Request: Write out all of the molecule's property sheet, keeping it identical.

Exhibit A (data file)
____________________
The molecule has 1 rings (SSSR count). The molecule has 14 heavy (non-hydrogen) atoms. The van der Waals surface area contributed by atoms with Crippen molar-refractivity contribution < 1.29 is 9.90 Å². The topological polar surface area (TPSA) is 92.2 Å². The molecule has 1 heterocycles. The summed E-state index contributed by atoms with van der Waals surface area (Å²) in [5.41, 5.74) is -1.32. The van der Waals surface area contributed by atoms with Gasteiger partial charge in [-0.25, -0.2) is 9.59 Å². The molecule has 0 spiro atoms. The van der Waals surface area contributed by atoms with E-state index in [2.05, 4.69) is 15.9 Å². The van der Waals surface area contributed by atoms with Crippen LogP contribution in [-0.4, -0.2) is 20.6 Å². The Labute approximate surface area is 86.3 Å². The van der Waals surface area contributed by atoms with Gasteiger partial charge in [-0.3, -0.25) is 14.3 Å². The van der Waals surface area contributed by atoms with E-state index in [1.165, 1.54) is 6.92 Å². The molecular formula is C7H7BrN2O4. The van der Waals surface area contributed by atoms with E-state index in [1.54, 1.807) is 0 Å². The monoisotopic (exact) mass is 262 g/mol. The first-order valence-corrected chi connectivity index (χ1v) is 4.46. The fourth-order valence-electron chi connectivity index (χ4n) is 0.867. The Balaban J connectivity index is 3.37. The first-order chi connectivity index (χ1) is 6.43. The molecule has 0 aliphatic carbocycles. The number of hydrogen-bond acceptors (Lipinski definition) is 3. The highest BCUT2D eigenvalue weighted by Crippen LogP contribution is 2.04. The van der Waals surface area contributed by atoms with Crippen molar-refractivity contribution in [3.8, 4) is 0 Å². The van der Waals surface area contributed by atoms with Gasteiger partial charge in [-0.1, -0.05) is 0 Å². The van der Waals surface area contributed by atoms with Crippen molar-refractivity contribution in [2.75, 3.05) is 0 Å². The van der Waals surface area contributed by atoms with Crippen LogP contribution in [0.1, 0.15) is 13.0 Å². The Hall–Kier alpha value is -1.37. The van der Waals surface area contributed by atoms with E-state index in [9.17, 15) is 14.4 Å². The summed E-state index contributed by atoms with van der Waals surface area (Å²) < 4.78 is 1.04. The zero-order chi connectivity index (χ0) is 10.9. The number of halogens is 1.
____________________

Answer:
The molecule has 1 rings (SSSR count). The molecule has 14 heavy (non-hydrogen) atoms. The van der Waals surface area contributed by atoms with Crippen molar-refractivity contribution < 1.29 is 9.90 Å². The topological polar surface area (TPSA) is 92.2 Å². The molecule has 1 heterocycles. The summed E-state index contributed by atoms with van der Waals surface area (Å²) in [5.41, 5.74) is -1.32. The van der Waals surface area contributed by atoms with Gasteiger partial charge in [-0.25, -0.2) is 9.59 Å². The molecule has 0 spiro atoms. The van der Waals surface area contributed by atoms with E-state index in [2.05, 4.69) is 15.9 Å². The van der Waals surface area contributed by atoms with Crippen LogP contribution in [-0.4, -0.2) is 20.6 Å². The Labute approximate surface area is 86.3 Å². The van der Waals surface area contributed by atoms with Gasteiger partial charge in [-0.3, -0.25) is 14.3 Å². The van der Waals surface area contributed by atoms with E-state index in [1.165, 1.54) is 6.92 Å². The molecular formula is C7H7BrN2O4. The van der Waals surface area contributed by atoms with E-state index in [1.54, 1.807) is 0 Å². The monoisotopic (exact) mass is 262 g/mol. The first-order valence-corrected chi connectivity index (χ1v) is 4.46. The fourth-order valence-electron chi connectivity index (χ4n) is 0.867. The Balaban J connectivity index is 3.37. The first-order chi connectivity index (χ1) is 6.43. The molecule has 0 aliphatic carbocycles. The number of hydrogen-bond acceptors (Lipinski definition) is 3. The highest BCUT2D eigenvalue weighted by Crippen LogP contribution is 2.04. The van der Waals surface area contributed by atoms with Crippen molar-refractivity contribution in [3.8, 4) is 0 Å². The van der Waals surface area contributed by atoms with Gasteiger partial charge in [-0.1, -0.05) is 0 Å². The van der Waals surface area contributed by atoms with Crippen molar-refractivity contribution in [2.75, 3.05) is 0 Å². The van der Waals surface area contributed by atoms with Crippen LogP contribution in [0.1, 0.15) is 13.0 Å². The Hall–Kier alpha value is -1.37. The van der Waals surface area contributed by atoms with E-state index in [9.17, 15) is 14.4 Å². The summed E-state index contributed by atoms with van der Waals surface area (Å²) < 4.78 is 1.04. The zero-order chi connectivity index (χ0) is 10.9. The number of halogens is 1.